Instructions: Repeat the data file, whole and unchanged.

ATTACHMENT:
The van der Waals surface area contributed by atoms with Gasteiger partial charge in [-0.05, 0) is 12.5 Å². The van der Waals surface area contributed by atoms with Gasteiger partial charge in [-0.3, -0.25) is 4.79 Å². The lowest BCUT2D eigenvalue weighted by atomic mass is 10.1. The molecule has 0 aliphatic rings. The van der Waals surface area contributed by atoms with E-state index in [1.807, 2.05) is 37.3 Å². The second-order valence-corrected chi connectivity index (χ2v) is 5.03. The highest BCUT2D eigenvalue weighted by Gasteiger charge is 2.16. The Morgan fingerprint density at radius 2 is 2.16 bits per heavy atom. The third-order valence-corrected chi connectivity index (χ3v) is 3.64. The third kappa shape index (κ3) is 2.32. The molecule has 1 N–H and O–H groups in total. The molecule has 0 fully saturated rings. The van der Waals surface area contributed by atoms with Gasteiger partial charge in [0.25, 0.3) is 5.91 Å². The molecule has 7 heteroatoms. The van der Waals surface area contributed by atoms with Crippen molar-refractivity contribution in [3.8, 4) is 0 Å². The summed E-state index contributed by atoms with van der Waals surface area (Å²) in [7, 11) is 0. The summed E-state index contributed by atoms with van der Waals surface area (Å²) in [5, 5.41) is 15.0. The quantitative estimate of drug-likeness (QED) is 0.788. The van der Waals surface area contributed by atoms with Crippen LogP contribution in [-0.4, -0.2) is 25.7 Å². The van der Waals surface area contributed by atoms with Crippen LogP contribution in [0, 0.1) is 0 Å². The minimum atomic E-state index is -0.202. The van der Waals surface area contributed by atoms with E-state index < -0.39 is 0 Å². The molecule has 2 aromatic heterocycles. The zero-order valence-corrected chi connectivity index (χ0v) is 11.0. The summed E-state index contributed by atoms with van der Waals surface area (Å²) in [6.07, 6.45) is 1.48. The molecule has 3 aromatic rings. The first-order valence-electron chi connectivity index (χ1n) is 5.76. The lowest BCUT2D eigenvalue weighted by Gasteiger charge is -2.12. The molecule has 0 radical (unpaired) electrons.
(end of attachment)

The van der Waals surface area contributed by atoms with Gasteiger partial charge in [-0.05, 0) is 12.5 Å². The van der Waals surface area contributed by atoms with Gasteiger partial charge in [-0.3, -0.25) is 4.79 Å². The lowest BCUT2D eigenvalue weighted by atomic mass is 10.1. The molecule has 0 aliphatic rings. The van der Waals surface area contributed by atoms with E-state index in [1.807, 2.05) is 37.3 Å². The second-order valence-corrected chi connectivity index (χ2v) is 5.03. The highest BCUT2D eigenvalue weighted by Gasteiger charge is 2.16. The Morgan fingerprint density at radius 2 is 2.16 bits per heavy atom. The third-order valence-corrected chi connectivity index (χ3v) is 3.64. The third kappa shape index (κ3) is 2.32. The molecule has 1 N–H and O–H groups in total. The molecule has 0 fully saturated rings. The van der Waals surface area contributed by atoms with Gasteiger partial charge in [0.25, 0.3) is 5.91 Å². The molecule has 7 heteroatoms. The van der Waals surface area contributed by atoms with Crippen molar-refractivity contribution in [3.8, 4) is 0 Å². The summed E-state index contributed by atoms with van der Waals surface area (Å²) in [7, 11) is 0. The summed E-state index contributed by atoms with van der Waals surface area (Å²) in [5, 5.41) is 15.0. The quantitative estimate of drug-likeness (QED) is 0.788. The van der Waals surface area contributed by atoms with Crippen LogP contribution in [-0.4, -0.2) is 25.7 Å². The van der Waals surface area contributed by atoms with Crippen LogP contribution in [0, 0.1) is 0 Å². The minimum atomic E-state index is -0.202. The van der Waals surface area contributed by atoms with E-state index < -0.39 is 0 Å². The molecule has 2 aromatic heterocycles. The zero-order valence-corrected chi connectivity index (χ0v) is 11.0. The summed E-state index contributed by atoms with van der Waals surface area (Å²) in [6.07, 6.45) is 1.48. The molecule has 3 aromatic rings. The first-order valence-electron chi connectivity index (χ1n) is 5.76. The lowest BCUT2D eigenvalue weighted by Gasteiger charge is -2.12. The molecule has 0 radical (unpaired) electrons.